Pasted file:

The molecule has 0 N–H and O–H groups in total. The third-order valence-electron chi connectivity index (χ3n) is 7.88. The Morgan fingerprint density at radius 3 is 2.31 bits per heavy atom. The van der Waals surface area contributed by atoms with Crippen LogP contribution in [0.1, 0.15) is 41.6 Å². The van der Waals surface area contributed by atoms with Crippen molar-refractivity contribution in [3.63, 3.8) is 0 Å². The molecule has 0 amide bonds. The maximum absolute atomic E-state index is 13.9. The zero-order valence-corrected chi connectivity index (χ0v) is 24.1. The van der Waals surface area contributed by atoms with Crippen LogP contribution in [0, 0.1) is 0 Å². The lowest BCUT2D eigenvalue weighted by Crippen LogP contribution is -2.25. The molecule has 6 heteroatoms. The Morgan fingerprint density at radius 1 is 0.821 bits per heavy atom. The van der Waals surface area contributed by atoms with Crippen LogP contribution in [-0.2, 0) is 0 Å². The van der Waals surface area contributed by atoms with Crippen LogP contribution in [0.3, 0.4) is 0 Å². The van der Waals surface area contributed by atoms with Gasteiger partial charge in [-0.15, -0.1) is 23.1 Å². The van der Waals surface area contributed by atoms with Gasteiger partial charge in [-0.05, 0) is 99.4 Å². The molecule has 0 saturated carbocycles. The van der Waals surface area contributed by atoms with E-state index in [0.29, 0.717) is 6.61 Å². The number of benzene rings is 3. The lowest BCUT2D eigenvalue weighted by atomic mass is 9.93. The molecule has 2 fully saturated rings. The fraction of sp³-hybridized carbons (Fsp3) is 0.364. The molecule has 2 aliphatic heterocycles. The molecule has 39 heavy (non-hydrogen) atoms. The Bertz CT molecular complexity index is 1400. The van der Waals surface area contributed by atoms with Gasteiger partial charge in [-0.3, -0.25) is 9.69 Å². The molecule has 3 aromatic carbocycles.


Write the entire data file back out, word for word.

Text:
The molecule has 0 N–H and O–H groups in total. The third-order valence-electron chi connectivity index (χ3n) is 7.88. The Morgan fingerprint density at radius 3 is 2.31 bits per heavy atom. The van der Waals surface area contributed by atoms with Crippen LogP contribution in [0.1, 0.15) is 41.6 Å². The van der Waals surface area contributed by atoms with Crippen molar-refractivity contribution in [3.63, 3.8) is 0 Å². The molecule has 0 amide bonds. The maximum absolute atomic E-state index is 13.9. The zero-order valence-corrected chi connectivity index (χ0v) is 24.1. The van der Waals surface area contributed by atoms with Crippen LogP contribution in [0, 0.1) is 0 Å². The lowest BCUT2D eigenvalue weighted by Crippen LogP contribution is -2.25. The molecule has 6 heteroatoms. The Morgan fingerprint density at radius 1 is 0.821 bits per heavy atom. The van der Waals surface area contributed by atoms with Crippen LogP contribution in [-0.2, 0) is 0 Å². The van der Waals surface area contributed by atoms with Crippen LogP contribution in [0.3, 0.4) is 0 Å². The van der Waals surface area contributed by atoms with Gasteiger partial charge in [-0.15, -0.1) is 23.1 Å². The van der Waals surface area contributed by atoms with Gasteiger partial charge in [-0.05, 0) is 99.4 Å². The molecule has 0 saturated carbocycles. The van der Waals surface area contributed by atoms with E-state index in [0.29, 0.717) is 6.61 Å². The number of benzene rings is 3. The lowest BCUT2D eigenvalue weighted by atomic mass is 9.93. The molecule has 2 fully saturated rings. The fraction of sp³-hybridized carbons (Fsp3) is 0.364. The molecule has 2 aliphatic heterocycles. The molecule has 39 heavy (non-hydrogen) atoms. The Bertz CT molecular complexity index is 1400. The van der Waals surface area contributed by atoms with Gasteiger partial charge in [-0.3, -0.25) is 9.69 Å². The molecule has 3 aromatic carbocycles.